</dict>
			</array>
		</dict>
	</array>
</dict>

Launch the app now, using open Octory.app --args -c Octory-second-part-start.plist if you did not already run this command once. You should be able to see the Octory icon in your menu bar, and to click on it.

Display relevant information to the user

When an end-user contacts the support to find some help, it might be useful for them to find all relevant information in one place. For example, it is possible to display the Mac serial number and UUID, but also more specific values like the Mac asset-tag if one is set. If we can use Octory placeholders to display the Mac serial number and UUID, retrieving the asset tag would be done by executing a command.

Let’s add those placeholders.

Note

To edit Octory when it is on the Menu bar, it might be painful to have to click on the menu bar icon to reload the interface or see the changes. To make your workflow easier, you might want to add the key AdminIsMenuBarSemiTransient and set its value to true. Thus, the window will not disappear when you click outside of its bounds, which is easier if you have to move the to configuration file often to edit it. When you want to hide the window on the menu bar, right click on the menu bar icon.

Device serial number

Add a new Text component to the Components array in the MenuBarSlide. This component will display the device serial number using a placeholder.

<!-- First text component -->
<dict>
	<key>Type</key>
	<string>Text</string>
	<key>Text</key>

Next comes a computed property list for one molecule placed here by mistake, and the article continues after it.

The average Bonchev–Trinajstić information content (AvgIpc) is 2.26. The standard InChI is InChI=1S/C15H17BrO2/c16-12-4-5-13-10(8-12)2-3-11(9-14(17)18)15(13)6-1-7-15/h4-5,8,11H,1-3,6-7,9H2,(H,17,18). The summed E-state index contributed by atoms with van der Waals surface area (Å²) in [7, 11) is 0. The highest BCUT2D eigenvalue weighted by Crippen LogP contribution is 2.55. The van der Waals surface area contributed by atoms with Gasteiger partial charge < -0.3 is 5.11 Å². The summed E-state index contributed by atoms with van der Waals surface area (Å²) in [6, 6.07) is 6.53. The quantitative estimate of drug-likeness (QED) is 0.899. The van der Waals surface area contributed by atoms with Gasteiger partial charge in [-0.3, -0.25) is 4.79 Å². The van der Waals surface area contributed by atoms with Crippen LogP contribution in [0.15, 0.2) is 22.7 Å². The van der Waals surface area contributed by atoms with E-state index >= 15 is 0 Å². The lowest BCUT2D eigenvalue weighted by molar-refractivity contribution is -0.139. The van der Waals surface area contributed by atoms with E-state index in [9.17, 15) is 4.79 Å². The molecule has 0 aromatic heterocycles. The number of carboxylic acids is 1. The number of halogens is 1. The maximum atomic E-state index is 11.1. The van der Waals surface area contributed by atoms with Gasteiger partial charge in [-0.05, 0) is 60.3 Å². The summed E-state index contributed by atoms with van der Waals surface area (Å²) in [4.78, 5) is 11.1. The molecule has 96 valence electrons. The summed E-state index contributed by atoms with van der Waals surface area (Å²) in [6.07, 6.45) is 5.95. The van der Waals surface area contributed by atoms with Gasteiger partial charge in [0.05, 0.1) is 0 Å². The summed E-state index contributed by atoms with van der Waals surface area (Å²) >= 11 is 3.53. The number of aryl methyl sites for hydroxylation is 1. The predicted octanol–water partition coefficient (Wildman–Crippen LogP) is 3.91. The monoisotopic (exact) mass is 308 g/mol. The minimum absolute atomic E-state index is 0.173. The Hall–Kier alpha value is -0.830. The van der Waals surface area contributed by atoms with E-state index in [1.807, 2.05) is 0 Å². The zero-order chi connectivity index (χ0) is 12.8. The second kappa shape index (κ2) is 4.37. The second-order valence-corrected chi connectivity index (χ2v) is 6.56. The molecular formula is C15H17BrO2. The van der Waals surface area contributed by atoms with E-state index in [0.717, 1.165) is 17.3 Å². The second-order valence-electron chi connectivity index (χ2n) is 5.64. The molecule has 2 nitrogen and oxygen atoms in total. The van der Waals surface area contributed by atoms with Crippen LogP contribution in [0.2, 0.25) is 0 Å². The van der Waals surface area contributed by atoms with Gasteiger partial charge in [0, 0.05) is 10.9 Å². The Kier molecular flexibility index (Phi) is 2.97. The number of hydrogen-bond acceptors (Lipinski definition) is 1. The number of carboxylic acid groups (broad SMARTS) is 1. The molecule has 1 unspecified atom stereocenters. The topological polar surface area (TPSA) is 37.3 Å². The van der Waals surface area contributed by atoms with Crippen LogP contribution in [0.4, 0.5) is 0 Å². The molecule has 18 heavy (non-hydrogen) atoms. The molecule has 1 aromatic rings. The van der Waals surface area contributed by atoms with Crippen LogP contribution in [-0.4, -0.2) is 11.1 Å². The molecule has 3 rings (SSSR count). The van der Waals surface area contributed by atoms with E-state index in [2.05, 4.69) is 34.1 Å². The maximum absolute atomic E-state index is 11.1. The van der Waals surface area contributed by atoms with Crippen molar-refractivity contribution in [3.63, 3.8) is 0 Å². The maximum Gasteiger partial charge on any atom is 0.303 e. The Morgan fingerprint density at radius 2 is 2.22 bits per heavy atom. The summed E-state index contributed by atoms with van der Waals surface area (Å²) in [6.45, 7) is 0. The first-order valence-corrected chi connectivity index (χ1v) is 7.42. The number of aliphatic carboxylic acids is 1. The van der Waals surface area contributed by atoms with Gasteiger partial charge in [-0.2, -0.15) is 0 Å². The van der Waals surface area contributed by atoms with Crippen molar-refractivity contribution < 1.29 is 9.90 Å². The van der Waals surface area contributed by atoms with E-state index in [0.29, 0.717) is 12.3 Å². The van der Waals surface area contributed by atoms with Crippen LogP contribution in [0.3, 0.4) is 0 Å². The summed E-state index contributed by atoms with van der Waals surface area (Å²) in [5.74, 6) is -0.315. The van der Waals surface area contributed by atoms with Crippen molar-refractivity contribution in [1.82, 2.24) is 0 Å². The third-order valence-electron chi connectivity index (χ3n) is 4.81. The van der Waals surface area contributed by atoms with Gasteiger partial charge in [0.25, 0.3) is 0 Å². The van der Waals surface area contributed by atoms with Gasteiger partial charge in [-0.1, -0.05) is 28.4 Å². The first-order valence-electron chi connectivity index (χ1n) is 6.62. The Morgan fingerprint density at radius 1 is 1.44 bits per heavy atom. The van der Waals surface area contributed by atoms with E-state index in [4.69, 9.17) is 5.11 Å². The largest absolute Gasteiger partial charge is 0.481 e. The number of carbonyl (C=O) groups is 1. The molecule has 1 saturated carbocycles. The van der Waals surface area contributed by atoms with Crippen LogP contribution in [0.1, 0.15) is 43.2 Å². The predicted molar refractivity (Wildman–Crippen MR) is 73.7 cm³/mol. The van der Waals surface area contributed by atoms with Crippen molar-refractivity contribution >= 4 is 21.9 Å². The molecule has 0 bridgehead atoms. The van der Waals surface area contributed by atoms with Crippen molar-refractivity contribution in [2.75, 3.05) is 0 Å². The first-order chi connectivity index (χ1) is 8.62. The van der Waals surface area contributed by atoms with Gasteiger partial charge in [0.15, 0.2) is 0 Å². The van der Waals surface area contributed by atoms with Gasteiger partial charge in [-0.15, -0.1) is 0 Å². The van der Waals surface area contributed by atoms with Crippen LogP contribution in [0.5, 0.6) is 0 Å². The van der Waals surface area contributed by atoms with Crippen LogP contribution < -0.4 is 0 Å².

<string>Help</string>
	<key>TextFontConfiguration</key>
	<string>Title</string>
</dict>
<!-- Label text component: Mac serial number -->
<dict>
	<key>Type</key>
	<string>Text</string>
	<key>Text</key>
	<string>Mac serial number</string>
	<key>TextFontConfiguration</key>
	<dict>
		<key>Style</key>
		<string>Body</string>
		<key>SystemFontWeight</key>
		<string>Semibold</string>
	</dict>
	<key>Margins</key>
	<dict>
		<key>Top</key>
		<integer>10</integer>
	</dict>
</dict>
<!-- Placeholder text component: Mac serial number -->
<dict>
	<key>Type</key>
	<string>Text</string>
	<key>Text</key>
	<string>${DEVICE_SERIAL_NUMBER}</string>
	<key>TextFontConfiguration</key>
	<string>Body</string>
	<key>Margins</key>
	<dict>
		<key>Top</key>
		<integer>5</integer>
	</dict>
</dict>

Now once you click on the menu bar icon and the window appeared, reload the application interface with ⌘R.

Device UUID and user name

And now, it’s your turn! Insert two new components to display the placeholders DEVICE_UUID and USER_NAME. You can simply copy and paste the Text component we just added. Once your done, here is how the application should look like.

And here is my solution.

<!-- Label text component: Mac UUID -->
<dict>
	<key>Type</key>
	<string>Text</string>
	<key>Text</key>
	<string>Mac UUID</string>
	<key>TextFontConfiguration</key>
	<dict>
		<key>Style</key>
		<string>Body</string>